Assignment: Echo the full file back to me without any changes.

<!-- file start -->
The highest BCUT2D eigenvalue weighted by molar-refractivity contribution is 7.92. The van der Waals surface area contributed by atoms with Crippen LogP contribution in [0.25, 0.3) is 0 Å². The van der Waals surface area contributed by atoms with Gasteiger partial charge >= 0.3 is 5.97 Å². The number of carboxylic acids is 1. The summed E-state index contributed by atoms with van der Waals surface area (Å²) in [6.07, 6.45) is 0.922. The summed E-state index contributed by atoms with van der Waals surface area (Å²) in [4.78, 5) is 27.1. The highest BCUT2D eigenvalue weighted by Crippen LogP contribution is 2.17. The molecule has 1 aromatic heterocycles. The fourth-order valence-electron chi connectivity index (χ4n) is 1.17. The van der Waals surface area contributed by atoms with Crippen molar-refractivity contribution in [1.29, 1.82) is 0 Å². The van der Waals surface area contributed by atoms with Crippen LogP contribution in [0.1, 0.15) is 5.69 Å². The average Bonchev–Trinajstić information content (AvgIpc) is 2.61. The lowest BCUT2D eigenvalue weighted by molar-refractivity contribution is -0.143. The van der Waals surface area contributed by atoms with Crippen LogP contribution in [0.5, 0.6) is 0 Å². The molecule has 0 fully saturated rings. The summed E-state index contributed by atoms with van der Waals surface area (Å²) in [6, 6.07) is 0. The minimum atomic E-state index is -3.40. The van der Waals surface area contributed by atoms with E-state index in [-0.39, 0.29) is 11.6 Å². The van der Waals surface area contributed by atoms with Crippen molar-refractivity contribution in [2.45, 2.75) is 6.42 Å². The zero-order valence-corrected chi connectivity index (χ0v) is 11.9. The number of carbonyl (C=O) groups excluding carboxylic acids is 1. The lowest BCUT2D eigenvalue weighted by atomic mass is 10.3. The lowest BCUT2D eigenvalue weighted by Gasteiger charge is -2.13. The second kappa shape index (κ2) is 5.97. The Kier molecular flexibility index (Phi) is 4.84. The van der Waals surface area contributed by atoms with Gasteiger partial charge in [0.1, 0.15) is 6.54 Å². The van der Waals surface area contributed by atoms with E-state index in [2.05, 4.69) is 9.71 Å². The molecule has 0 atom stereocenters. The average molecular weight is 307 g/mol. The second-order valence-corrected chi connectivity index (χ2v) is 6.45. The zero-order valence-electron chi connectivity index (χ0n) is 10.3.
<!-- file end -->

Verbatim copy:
The highest BCUT2D eigenvalue weighted by molar-refractivity contribution is 7.92. The van der Waals surface area contributed by atoms with Crippen LogP contribution in [0.25, 0.3) is 0 Å². The van der Waals surface area contributed by atoms with Gasteiger partial charge >= 0.3 is 5.97 Å². The number of carboxylic acids is 1. The summed E-state index contributed by atoms with van der Waals surface area (Å²) in [6.07, 6.45) is 0.922. The summed E-state index contributed by atoms with van der Waals surface area (Å²) in [4.78, 5) is 27.1. The highest BCUT2D eigenvalue weighted by Crippen LogP contribution is 2.17. The molecule has 1 aromatic heterocycles. The fourth-order valence-electron chi connectivity index (χ4n) is 1.17. The van der Waals surface area contributed by atoms with Crippen molar-refractivity contribution in [1.29, 1.82) is 0 Å². The van der Waals surface area contributed by atoms with Crippen LogP contribution in [0.1, 0.15) is 5.69 Å². The average Bonchev–Trinajstić information content (AvgIpc) is 2.61. The lowest BCUT2D eigenvalue weighted by molar-refractivity contribution is -0.143. The van der Waals surface area contributed by atoms with Crippen LogP contribution in [0.5, 0.6) is 0 Å². The molecule has 0 fully saturated rings. The summed E-state index contributed by atoms with van der Waals surface area (Å²) in [6, 6.07) is 0. The minimum atomic E-state index is -3.40. The van der Waals surface area contributed by atoms with E-state index in [-0.39, 0.29) is 11.6 Å². The van der Waals surface area contributed by atoms with Crippen molar-refractivity contribution in [2.45, 2.75) is 6.42 Å². The zero-order valence-corrected chi connectivity index (χ0v) is 11.9. The number of carbonyl (C=O) groups excluding carboxylic acids is 1. The lowest BCUT2D eigenvalue weighted by atomic mass is 10.3. The lowest BCUT2D eigenvalue weighted by Gasteiger charge is -2.13. The second kappa shape index (κ2) is 5.97. The Kier molecular flexibility index (Phi) is 4.84. The van der Waals surface area contributed by atoms with Gasteiger partial charge in [0.1, 0.15) is 6.54 Å². The van der Waals surface area contributed by atoms with E-state index in [2.05, 4.69) is 9.71 Å². The molecule has 0 atom stereocenters. The average molecular weight is 307 g/mol. The second-order valence-corrected chi connectivity index (χ2v) is 6.45. The zero-order valence-electron chi connectivity index (χ0n) is 10.3.